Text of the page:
Phosphorus uptake by plants
The largest P output in field is crop P exportation (generally P in the grain). The P uptake occurs mainly through root absorption whereby nearly all P is absorbed in form of phosphate ions. The dynamic process for absorption of dissolved inorganic phosphate ions through root surface unite has been described by Michaelis-Menten kinetics (Barber 1995) as follows: 𝑰𝒓=𝑰𝒎𝒂𝒙(𝑪𝒍−𝑪𝒎𝒊𝒏)𝑲𝒎+𝑪𝒍−𝑪𝒎𝒊𝒏 Eq 2-5.
where Ir is P influx into the root, Imax is maximum influx, Cl is concentration of phosphate ions in the liquid phase, Cmin is minimum concentration of phosphate ions in the liquid phase for net influx of zero, and Km is concentration of phosphate ions in the liquid phase where influx is 1/2Imax. Therefore, the P absorption capacity of plant species (Imax and Km), P (phosphate ion) concentration in soil solution (Cl) and plant root biomass (e.g. total root surface) are three important factors controlling P uptake by plants.
The P absorption capacity refers to P uptake rate at root surface. It mainly depends on how fast phosphate ions can be transported through root cells to reach xylem vessels. For most mineral salts, there are two ways to cross root cells: an apoplastic route between the cells and a symplastic route within the cells. Because phosphate ion concentration in root cell is much higher than that in the soil solution, phosphate ions enter plant mainly through the symplastic route using specialized transporters at the root/soil interface to extract phosphate ions from solution at micro-molar concentrations (generally less than 10 μM P), and other mechanisms allowing phosphate ions to move across membranes between intracellular compartments, where the concentrations of phosphate ion may be 1000-fold higher than in the external solution (Schachtman et al. 1998). This process is controlled by thermodynamic parameters and requires energy. And it varies for different crop species. In a hydroponic study, Bhadoria et al. (2004) observed that corn had a 6 times higher Imax value and a 2 times higher Km value for phosphorus uptake compared to groundnut.
Crop response to applied phosphorus
The Mitscherlich function is commonly used to relate P fertilization (or soil test P) to crop yield (Morel 2002; Pukhovskiy 2013) (Eq 2-6). The model provides a critical value of soil test P to obtaion maximum crop production. The model is defined as follows: 𝜹𝒀𝜹𝒙⁄=𝒄(𝑨−𝒀) Eq 2-6.
where Y is crop yield at a given P dosage or soil test P, A is maximum crop yield, x is P fertilization or soil test P, c is a constant named efficiency factor related to crop growth rate.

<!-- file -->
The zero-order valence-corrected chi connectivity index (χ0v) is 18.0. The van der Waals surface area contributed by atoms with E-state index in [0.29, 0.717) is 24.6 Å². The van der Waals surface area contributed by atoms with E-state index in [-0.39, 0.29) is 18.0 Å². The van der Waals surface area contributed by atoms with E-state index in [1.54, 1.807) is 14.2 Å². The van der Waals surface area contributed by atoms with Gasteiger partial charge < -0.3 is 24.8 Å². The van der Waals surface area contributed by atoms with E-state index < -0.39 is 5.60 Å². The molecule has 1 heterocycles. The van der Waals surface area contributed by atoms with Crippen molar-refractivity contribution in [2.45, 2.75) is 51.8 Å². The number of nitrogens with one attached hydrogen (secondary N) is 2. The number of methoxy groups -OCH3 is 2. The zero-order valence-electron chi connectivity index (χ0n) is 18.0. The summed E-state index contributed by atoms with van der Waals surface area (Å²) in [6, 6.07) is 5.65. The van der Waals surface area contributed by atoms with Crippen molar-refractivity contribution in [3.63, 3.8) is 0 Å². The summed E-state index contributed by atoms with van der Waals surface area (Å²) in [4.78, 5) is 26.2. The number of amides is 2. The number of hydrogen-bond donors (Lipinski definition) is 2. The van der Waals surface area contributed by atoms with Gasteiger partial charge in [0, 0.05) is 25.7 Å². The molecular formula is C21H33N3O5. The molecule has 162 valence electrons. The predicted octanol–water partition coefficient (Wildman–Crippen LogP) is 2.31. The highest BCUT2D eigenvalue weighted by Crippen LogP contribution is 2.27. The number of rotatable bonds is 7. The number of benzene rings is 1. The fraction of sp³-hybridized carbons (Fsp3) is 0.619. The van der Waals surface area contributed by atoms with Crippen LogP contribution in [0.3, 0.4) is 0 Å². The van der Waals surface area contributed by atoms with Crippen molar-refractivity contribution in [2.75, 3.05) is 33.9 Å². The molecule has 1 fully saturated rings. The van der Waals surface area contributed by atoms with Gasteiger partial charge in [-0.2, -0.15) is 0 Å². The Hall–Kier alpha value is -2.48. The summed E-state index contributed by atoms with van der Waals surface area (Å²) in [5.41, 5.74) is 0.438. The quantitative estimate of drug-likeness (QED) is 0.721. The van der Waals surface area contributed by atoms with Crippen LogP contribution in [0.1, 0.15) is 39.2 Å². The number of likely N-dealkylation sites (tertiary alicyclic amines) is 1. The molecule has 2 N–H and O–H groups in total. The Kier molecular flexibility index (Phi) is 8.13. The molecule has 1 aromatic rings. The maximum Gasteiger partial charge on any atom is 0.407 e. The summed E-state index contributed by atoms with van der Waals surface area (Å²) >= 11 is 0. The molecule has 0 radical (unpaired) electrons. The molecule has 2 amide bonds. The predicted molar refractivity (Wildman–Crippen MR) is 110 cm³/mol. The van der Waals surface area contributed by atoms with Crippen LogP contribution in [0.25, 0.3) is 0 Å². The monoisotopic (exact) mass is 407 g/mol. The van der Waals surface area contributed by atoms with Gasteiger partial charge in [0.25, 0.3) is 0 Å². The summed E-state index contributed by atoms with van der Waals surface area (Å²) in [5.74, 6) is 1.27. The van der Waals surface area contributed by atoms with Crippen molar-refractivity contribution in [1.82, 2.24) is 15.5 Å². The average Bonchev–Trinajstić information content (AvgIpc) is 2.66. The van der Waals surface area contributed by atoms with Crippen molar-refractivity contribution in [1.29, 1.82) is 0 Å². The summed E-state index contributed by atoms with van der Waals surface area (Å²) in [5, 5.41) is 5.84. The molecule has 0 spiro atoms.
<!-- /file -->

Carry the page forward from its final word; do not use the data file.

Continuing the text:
The parameters of Mitscherlich function are site-specific and controlled by Liebscher’s law of optimum (the relationship depends on how close to their optima are other factors) (Harmsen 2000). Bai et al. (2013) obtained different determination coefficients at three sites (Yangling: R2=0.79–0.91, Chongqing: R2=0.87–0.93, Qiyang: R2=0.69–0.71) for the relationship between Olsen-P and relative crop yield using the Mitscherlich function. Pukhovskiy (2013) showed that the Mitscherlich function could be expressed as: 1.Mitscherlich-Spillman model; 2.Mitscherlich-Spillman modified by Boguslawski; 3. linear function with a plateau; 4. empirical quadratic model; 5. a linear approximation of the argument in logarithmic form with a plateau; 6. empirical quadratic model of in-transformed arguments; 7. empirical quadratic model of log-transformed argument. The relationship also depends on soil test P. Smethurst (2000) relating wheat yield to 8 concentrations of extracted P (Lactate, Truog, fluoride, Bray-1, Bray-2, Olsen, Colwell, and Mehlich) at 57 sites, reported different correlation coefficients. Thus, the curve fitting of Mitscherlich function should be ascertained by the proper choice of the underlying function form and soil test P.
The annual P budget is generally described as the difference between P inputs and outputs at field scale as follows (Obour et al. 2011): 𝑷 𝒃𝒖𝒅𝒈𝒆𝒕=𝑨𝒑+𝑭𝒑+𝑺𝒑−𝑼𝒑−𝑳𝒑−𝑹𝒑 Eq 2-7.
where Ap is atmospheric P deposition (always ignored), Fp is fertilizer P, Sp is soil test P, Up is P exportation in crop grains by P uptake, Lp is leached P, Rp is runoff P.
Studies showed that the P budget (the difference between P inputs and P outputs) was closely related to soil test P. In a 13-year field trial, Beck and Sanchez (1996) observed that a positive P budget increased the Hedley NaOH extractable inorganic phosphorus from 61.3 kg P ha-1 to 191.6 kg P ha-1. In addition, in a 5-year experiment at 56 sites, Linquist and Ruark (2011) found a positive but weak relationship (R2=0.27) between the average annual P budget and Olsen-P likely because change rate of Olsen-P widely strongly among soil types.
On the other hand, a strong relationship was obtained between P budgets and soil test P (by Messiga et al. (2012a) in a 7-year experiment established on a clay loam soil. The coefficients were R2=0.67 for Mehlich3-P and R2=0.70 for Olsen-P. Similar results were obtained in a luvic arenosol (Messiga et al. 2010). Such results (Fig. 2-7) indicated that the correlation between the cumulative P budget (especially positive P budget) and soil test P was linear and robust but site-specific. Several studies with similar results are listed in Table 2-4.